Deductible Business Meals Are Back in Style

You Can Deduct 100% of Some Business Meals in 2021 and 2022

Fortune magazine reports that more than 110,000 eating and drinking establishments closed in 2020. The pandemic was a financial tsunami that wiped out many local restaurants in business districts. The trouble was doubly hard for lunch spots in commercial areas. Due to social distancing and fewer folks coming into the office, many restaurants in business areas lost customers.

Late last year, under the Consolidated Appropriations Act (CAA), Congress offered a temporary lifeline for struggling restaurants. The CAA allows taxpayers to deduct 100% of the cost of business-related food and beverage expenses incurred at restaurants in 2021 and 2022.

Meal Deduction Cuts Under TCJA Delayed

Before 2017, if you took a client or prospective client to lunch, you could only deduct 50% of the meal from your taxes. The Tax Cuts and Jobs Act (TCJA) had permanently eliminated deductions for business meals after 2017.

With the restaurant industry facing such financial headwinds, Congress decided to offer a lifeline with the CAA.

Business Meals Eligible for the 100% Deduction

The IRS clarified allowable deductions under the CAA last quarter. To qualify for the full 100% meal deduction, you must purchase a meal for immediate consumption. This deduction applies to meals at eating establishments, which prepare and sell food or beverages to retail customers for immediate consumption on or off-premise. So, you can use this deduction for on-site dining and takeout.

Furthermore, the rule allows taxpayers to deduct the cost of food or beverages. The term “cost” includes related delivery fees, tips, and sales tax.

You cannot deduct meals you purchase from a business that sells primarily pre-packaged foods or beverages not requiring immediate consumption (such as a grocery store).

Businesses also cannot deduct meals provided by an eating facility on-site at the business. So, there’s no free lunch from the company cafeteria. Furthermore, the rule excludes meals from any employer-operate eating facility where the employer treats the meals as a fringe benefit.

If You Take Them Out to the Ballgame, Roasted Peanuts Count

If you take the client out to the ballgame, you can deduct the roasted peanuts but not the tickets to the game.

While the IRS still needs to clarify this part of the regulation, we think you can use prior rules for entertainment and food deductions as a guide. Previously, the IRS said in order to deduct the cost of food and beverages during an entertainment event, the taxpayer must:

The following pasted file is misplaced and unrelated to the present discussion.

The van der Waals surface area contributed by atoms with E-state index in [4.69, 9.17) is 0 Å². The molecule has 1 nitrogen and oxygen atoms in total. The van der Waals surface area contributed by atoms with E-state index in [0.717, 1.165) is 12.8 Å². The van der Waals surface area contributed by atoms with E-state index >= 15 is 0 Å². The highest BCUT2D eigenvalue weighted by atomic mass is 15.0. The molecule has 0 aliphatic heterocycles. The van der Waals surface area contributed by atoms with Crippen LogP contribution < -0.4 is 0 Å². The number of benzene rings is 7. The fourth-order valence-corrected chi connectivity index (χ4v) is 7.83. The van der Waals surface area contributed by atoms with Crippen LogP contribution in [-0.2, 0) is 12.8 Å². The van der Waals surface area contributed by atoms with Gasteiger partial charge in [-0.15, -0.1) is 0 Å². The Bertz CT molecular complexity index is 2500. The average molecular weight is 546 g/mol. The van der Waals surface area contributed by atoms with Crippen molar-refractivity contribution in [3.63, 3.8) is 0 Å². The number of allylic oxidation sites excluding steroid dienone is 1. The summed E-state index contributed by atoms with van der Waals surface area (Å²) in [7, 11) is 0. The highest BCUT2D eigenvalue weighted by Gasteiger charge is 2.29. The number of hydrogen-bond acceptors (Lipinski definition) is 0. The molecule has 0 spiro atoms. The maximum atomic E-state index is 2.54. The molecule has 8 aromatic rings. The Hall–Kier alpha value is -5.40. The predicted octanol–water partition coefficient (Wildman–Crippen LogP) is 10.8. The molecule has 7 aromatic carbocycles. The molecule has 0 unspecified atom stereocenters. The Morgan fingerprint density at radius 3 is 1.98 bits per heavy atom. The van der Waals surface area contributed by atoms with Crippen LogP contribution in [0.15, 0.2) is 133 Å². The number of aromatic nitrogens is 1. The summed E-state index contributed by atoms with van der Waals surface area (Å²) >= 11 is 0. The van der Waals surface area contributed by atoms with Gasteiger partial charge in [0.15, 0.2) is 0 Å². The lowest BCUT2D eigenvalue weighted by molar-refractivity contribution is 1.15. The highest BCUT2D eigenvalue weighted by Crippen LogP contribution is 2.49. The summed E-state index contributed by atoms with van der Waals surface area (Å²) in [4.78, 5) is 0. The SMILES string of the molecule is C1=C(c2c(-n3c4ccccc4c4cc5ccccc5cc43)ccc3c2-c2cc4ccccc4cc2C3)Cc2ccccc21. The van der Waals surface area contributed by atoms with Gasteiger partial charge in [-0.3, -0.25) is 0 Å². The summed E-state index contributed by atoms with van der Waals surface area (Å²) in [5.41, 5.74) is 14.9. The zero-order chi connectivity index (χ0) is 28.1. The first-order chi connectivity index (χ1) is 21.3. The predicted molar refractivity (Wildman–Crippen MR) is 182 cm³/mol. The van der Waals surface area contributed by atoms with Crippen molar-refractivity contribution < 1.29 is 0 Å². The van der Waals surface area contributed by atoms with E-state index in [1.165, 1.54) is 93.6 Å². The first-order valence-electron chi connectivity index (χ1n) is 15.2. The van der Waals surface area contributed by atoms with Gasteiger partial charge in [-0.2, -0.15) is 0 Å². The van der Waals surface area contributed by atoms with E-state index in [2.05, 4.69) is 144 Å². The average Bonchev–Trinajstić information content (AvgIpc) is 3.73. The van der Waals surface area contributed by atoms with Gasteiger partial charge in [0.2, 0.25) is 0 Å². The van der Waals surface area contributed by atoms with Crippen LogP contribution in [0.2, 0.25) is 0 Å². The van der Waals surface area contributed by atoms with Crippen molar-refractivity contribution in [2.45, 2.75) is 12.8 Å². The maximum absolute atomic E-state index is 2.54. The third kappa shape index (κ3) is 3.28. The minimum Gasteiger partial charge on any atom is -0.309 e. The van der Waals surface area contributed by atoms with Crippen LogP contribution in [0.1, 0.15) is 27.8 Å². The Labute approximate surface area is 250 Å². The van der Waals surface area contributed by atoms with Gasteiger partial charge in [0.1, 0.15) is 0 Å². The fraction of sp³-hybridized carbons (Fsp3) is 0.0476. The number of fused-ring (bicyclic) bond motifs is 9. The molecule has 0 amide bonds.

• Purchase the food and beverages separately from the entertainment, or
  • Provide evidence on a bill, invoice, or receipt of the cost of the venue’s typical selling price for the items (as if the taxpayer purchased the food and beverages separately from the entertainment.)

If taxpayers cannot separate the cost of the food and beverages from the entertainment charge, they cannot deduct any of the transactions.

Other Exceptions to the Rule

Also, under the final rules, the taxpayer can deduct business-related food or beverage only if:

  • The expense is NOT extravagant
  • The taxpayer or an employee of the taxpayer is present when the guest consumes the food or beverage
  • The taxpayer or a business associate* also receives the food and beverage.

*In this case, the IRS defines a business associate as a person the taxpayer could reasonably expect to engage within his or her business, such as a customer, client, supplier, employee, agent partner, or professional advisor.

The regulations also restate the long-standing rules related to not permitting deductions of meals consumed by spouses, dependents, or others accompanying the taxpayer on a business trip. This rule would not apply if the person accompanying the taxpayer also worked for the business.

So enjoy those business meals, and help your local restaurant.

If you have any questions about the deductibility of business meals, please contact us.

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